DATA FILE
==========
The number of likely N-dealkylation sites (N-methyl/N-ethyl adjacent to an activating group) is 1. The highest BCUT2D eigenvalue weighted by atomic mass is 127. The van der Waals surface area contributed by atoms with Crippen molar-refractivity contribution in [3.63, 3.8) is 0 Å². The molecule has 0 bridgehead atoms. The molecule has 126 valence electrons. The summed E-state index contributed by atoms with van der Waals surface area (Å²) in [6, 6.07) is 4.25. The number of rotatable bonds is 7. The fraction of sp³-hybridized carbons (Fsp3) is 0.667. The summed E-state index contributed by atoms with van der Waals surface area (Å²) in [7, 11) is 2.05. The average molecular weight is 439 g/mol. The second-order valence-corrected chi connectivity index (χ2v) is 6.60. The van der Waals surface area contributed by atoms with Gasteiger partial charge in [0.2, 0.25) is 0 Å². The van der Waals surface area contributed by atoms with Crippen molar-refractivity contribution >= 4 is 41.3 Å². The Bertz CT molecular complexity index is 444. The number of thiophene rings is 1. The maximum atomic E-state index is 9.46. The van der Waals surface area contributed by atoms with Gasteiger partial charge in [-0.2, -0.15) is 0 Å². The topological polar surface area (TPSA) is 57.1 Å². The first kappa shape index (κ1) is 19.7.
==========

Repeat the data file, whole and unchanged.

The number of likely N-dealkylation sites (N-methyl/N-ethyl adjacent to an activating group) is 1. The highest BCUT2D eigenvalue weighted by atomic mass is 127. The van der Waals surface area contributed by atoms with Crippen molar-refractivity contribution in [3.63, 3.8) is 0 Å². The molecule has 0 bridgehead atoms. The molecule has 126 valence electrons. The summed E-state index contributed by atoms with van der Waals surface area (Å²) in [6, 6.07) is 4.25. The number of rotatable bonds is 7. The fraction of sp³-hybridized carbons (Fsp3) is 0.667. The summed E-state index contributed by atoms with van der Waals surface area (Å²) in [7, 11) is 2.05. The average molecular weight is 439 g/mol. The second-order valence-corrected chi connectivity index (χ2v) is 6.60. The van der Waals surface area contributed by atoms with Gasteiger partial charge in [0.2, 0.25) is 0 Å². The van der Waals surface area contributed by atoms with Crippen molar-refractivity contribution >= 4 is 41.3 Å². The Bertz CT molecular complexity index is 444. The number of thiophene rings is 1. The maximum atomic E-state index is 9.46. The van der Waals surface area contributed by atoms with Gasteiger partial charge in [-0.2, -0.15) is 0 Å². The topological polar surface area (TPSA) is 57.1 Å². The first kappa shape index (κ1) is 19.7.